The Biden-Harris administration has allowed Presidential Proclamation 10052 (PP 10052) to expire as of March 31. PP 10052, implemented by the previous administration in June 2020, had suspended the issuance of certain nonimmigrant or temporary visas in several categories.
With the recent passage of the COVID-19 stimulus package, President Joseph R. Biden, his administration, and Congress have turned their attention to long-term economic recovery, deficit reduction, and tax reform. Proposals cover a broad range of tax policy issues, from raising the corporate income tax rate to reforming the current international tax regime. This LawFlash summarizes key elements of some of the tax reform proposals that have recently emerged.
Senator Chris Van Hollen (D-MD) introduced a Congressional Review Act (CRA) resolution of disapproval on March 26 that would invalidate the Office of the Comptroller of the Currency’s (OCC’s) true lender final rule.
The OCC, the Federal Reserve Bank, and the FDIC (collectively, the Banking Regulators) announced an interim final rule on March 9 that revises their capital rules to facilitate implementation of the US Treasury Department’s Emergency Capital Investment Program.
The American Rescue Plan Act of 2021 (ARPA) provides $1.9 trillion in relief funding to address the COVID-19 pandemic, support the US economy, and provide relief for impacted Americans. Signed into law by President Joseph R. Biden on March 11, 2021, ARPA includes provisions affecting healthcare providers, who remain on the frontlines of the pandemic as the new law takes effect.
The Consumer Financial Protection Bureau (CFPB or Bureau) issued a Statement of Policy (Statement) on March 8 making it clear that going forward it will exercise its full authority to penalize covered persons found to have engaged in abusive acts or practices, 12 U.S.C. §5536(a)(1)(B), in violation of its core consumer protection authority. In doing so, the Bureau’s acting director rescinded a January 20, 2020, Policy Statement (2020 Statement) issued by a director appointed by former President Donald Trump, in which the Bureau advised, among other things which we have previously discussed, that it would generally not seek civil penalties for “abusive conduct” unless there had been a lack of a good faith effort to comply with the law.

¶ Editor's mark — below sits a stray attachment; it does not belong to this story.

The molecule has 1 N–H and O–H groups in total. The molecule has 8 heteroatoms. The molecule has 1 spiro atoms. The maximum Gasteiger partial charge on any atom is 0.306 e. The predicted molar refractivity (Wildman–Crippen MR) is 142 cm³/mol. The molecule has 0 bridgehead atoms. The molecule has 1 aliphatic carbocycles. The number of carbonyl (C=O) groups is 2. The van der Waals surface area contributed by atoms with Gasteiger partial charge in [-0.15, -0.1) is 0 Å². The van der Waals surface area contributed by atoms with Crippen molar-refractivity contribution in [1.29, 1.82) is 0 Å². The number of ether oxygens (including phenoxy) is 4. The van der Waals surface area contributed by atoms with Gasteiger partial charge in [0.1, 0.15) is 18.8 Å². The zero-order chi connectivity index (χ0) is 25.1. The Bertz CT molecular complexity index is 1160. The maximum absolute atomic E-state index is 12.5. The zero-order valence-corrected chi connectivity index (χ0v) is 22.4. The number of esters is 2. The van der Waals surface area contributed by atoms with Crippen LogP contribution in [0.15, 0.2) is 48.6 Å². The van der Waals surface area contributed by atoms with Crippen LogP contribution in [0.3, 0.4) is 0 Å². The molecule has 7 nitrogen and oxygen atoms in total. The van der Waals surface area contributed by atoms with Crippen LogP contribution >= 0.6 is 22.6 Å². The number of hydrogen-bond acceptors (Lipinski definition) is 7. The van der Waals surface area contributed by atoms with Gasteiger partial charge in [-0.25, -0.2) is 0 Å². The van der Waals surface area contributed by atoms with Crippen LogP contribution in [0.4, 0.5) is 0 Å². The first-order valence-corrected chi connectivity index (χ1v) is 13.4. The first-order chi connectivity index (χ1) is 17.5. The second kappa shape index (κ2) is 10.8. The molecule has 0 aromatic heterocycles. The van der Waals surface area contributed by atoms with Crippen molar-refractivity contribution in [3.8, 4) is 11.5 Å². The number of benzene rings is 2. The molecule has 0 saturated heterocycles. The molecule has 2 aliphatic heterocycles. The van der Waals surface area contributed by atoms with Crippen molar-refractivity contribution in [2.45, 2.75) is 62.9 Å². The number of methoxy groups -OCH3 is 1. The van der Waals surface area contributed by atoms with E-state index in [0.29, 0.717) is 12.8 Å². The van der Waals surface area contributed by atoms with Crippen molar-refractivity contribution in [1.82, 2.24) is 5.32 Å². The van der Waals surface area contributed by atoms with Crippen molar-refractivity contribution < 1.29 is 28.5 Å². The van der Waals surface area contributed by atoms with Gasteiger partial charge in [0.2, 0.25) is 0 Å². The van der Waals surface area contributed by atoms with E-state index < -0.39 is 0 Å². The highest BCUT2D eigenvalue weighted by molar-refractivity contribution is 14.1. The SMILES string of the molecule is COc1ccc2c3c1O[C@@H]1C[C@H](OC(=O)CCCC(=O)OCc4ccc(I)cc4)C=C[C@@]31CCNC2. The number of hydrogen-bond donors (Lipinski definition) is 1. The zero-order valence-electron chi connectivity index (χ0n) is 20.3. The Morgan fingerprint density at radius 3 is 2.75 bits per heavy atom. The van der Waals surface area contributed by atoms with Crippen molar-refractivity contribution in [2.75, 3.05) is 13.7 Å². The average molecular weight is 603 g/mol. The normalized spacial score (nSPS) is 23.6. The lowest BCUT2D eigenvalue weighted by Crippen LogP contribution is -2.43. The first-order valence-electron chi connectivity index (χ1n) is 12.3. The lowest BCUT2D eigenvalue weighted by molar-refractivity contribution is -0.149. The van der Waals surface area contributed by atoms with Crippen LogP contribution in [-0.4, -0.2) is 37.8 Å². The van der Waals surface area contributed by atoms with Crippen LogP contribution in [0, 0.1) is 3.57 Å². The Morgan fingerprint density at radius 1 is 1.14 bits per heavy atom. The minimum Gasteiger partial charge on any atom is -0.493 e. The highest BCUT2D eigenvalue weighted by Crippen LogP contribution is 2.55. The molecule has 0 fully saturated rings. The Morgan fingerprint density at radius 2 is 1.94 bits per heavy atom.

The American Rescue Plan Act of 2021 includes a COBRA premium subsidy and increases the dependent care flexible spending account (DCFSA) limits. While the availability of the COBRA premium subsidy is a requirement, the increase in the DCFSA limit is optional.
The US Department of Labor proposed to eliminate two of the previous administration’s signature rules, the joint employer rule and the independent contractor rule.
Morgan Lewis’s 15th annual 2020 Year in Review and a Look Forward provides a comprehensive overview and analysis of key 2020 US Securities and Exchange Commission (SEC) enforcement and examination developments, notable broker-dealer cases, and anticipated enforcement priorities for 2021, including under the potential leadership of SEC chair nominee Gary Gensler.